A Liquid-argon Trigger Digitizer Board (LTDB) is being developed for the Phase-I trigger upgrade of the ATLAS Liquid Argon Calorimeters.
Several ASICs such as GBTx, optical transmitter/receivers, level translators and custom designed ADCs are mounted on the board to assure the functionalities of the LTDB. In a prototype version of the board multiple ARTIC FPGAs from Xilinx are implemented. All these devices require several different supply voltages and a well-specified power-up sequence. Furthermore, different analog circuits are also present on the LTDB.
The full functionality of the board requires considerable resources in terms of power distribution. For this reason a relatively large area of the board is reserved to it. Moreover, the LTDB has to operate in a hostile environment. Each component has to be tested for radiation and magnetic field tolerance, and special design techniques have to be applied. The most important aspects are basically those related to the reliability of the devices over time.
Supply circuits are particularly affected by hostile environment. For example, high magnetic fields can lead to malfunctions, failures and degradation of the performance of some switching power supplies. It was therefore considered useful to study these aspects carefully with the aim of being able to design power systems that can work reliably on the ATLAS detector.
We propose the use of Point of Load (PoL) DC/DC converters developed by CERN and denoted as FEASTMP. This device is able to assure optimal performance in the presence of both high magnetic fields and high level of radiations. The digital components on the LTDB require voltages between 1V and 4V and up to 10W of power each. The considered PoL provides a voltage range up to 12 V, a maximum output current of 4A and a maximum deliverable power of 10W. For the digital part of the LTDB board alone, 23 FEASTMPs are therefore needed. This entails considerable difficulties in the power dissipation of this large number of devices. As regards the analog part of the LTDB, LDO regulators have been proposed, but this aspect will not be covered here.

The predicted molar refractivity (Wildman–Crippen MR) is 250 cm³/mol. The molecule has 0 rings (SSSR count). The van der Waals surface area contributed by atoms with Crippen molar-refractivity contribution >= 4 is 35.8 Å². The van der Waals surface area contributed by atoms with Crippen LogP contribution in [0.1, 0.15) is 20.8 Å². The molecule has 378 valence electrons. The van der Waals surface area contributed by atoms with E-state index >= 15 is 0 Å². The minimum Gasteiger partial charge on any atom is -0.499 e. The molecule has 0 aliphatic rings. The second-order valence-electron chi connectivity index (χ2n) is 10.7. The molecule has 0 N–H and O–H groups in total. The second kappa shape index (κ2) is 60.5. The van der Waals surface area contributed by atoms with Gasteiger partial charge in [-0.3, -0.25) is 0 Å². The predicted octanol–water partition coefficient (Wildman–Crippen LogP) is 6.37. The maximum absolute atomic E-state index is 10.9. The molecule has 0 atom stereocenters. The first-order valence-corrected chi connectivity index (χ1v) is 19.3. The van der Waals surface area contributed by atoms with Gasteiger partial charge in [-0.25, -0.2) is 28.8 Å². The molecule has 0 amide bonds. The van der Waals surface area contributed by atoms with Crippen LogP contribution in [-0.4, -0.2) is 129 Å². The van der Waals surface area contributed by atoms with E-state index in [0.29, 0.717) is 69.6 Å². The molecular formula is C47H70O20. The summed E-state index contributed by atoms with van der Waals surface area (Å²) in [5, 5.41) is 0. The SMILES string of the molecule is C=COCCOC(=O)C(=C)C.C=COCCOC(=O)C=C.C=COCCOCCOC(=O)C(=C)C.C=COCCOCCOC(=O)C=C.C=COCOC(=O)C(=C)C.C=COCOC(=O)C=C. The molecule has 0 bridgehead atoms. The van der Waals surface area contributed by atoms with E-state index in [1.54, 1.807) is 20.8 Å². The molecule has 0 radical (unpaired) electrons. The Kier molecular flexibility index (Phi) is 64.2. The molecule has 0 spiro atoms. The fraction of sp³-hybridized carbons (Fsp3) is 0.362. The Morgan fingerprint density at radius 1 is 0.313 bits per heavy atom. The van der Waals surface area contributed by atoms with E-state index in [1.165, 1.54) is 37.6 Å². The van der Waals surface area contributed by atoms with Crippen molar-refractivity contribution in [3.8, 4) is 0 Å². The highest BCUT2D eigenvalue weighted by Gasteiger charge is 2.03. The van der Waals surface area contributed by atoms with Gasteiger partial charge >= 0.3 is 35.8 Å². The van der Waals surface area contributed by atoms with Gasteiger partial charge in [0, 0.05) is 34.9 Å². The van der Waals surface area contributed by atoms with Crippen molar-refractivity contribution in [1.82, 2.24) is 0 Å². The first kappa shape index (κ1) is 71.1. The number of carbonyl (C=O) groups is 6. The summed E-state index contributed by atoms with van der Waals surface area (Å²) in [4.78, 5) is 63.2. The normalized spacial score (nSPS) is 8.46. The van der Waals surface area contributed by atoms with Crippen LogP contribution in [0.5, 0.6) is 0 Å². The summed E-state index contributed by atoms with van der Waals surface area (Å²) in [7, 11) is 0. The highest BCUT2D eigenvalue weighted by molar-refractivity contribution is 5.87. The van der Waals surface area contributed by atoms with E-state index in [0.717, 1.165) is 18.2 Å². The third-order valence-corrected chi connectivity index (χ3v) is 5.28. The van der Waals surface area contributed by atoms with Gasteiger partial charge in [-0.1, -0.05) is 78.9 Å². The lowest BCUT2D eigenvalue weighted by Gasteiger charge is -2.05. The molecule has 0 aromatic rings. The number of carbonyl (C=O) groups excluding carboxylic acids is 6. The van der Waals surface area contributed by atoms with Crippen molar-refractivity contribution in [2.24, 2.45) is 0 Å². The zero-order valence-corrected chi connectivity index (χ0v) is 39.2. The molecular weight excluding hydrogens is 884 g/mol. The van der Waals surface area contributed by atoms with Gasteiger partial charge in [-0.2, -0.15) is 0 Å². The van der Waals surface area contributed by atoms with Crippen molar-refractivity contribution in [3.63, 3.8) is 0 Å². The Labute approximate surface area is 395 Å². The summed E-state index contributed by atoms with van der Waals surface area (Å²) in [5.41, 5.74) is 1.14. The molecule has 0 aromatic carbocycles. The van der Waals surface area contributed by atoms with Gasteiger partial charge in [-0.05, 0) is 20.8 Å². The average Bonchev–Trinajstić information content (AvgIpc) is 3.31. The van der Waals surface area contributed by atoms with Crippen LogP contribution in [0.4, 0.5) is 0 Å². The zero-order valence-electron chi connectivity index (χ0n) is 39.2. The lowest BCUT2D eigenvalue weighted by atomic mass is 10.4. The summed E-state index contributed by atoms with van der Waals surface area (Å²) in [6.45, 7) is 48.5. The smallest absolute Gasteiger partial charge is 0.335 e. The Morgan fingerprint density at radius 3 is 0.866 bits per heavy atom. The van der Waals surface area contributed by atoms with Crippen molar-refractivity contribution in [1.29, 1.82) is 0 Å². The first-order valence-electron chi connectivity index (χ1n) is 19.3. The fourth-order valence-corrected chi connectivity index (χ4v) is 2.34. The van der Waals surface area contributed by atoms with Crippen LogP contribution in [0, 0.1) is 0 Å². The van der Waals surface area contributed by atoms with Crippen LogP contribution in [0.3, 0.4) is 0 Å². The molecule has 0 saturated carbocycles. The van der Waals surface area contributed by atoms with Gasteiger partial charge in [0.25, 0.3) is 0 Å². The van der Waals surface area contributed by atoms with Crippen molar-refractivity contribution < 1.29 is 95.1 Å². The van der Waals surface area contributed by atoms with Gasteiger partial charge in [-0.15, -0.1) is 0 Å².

Furthermore, the LTDB needs, for some on-board devices, a supply voltage with a low level of residual ripple (less than 10 mV) which is being verified experimentally. It must be considered that the ripple may be affected by the value of the input voltage, by the value of the output voltage and, finally, by the output current. Some preliminary test confirm that the FEASTM can comply with these important requirements. The distance between the LTDB and the cooling plate lead also to consider investigating the possibility to modify the overall dimensions and shape of the device to fit the specific needs.
We will discuss the results obtained in the aforementioned research.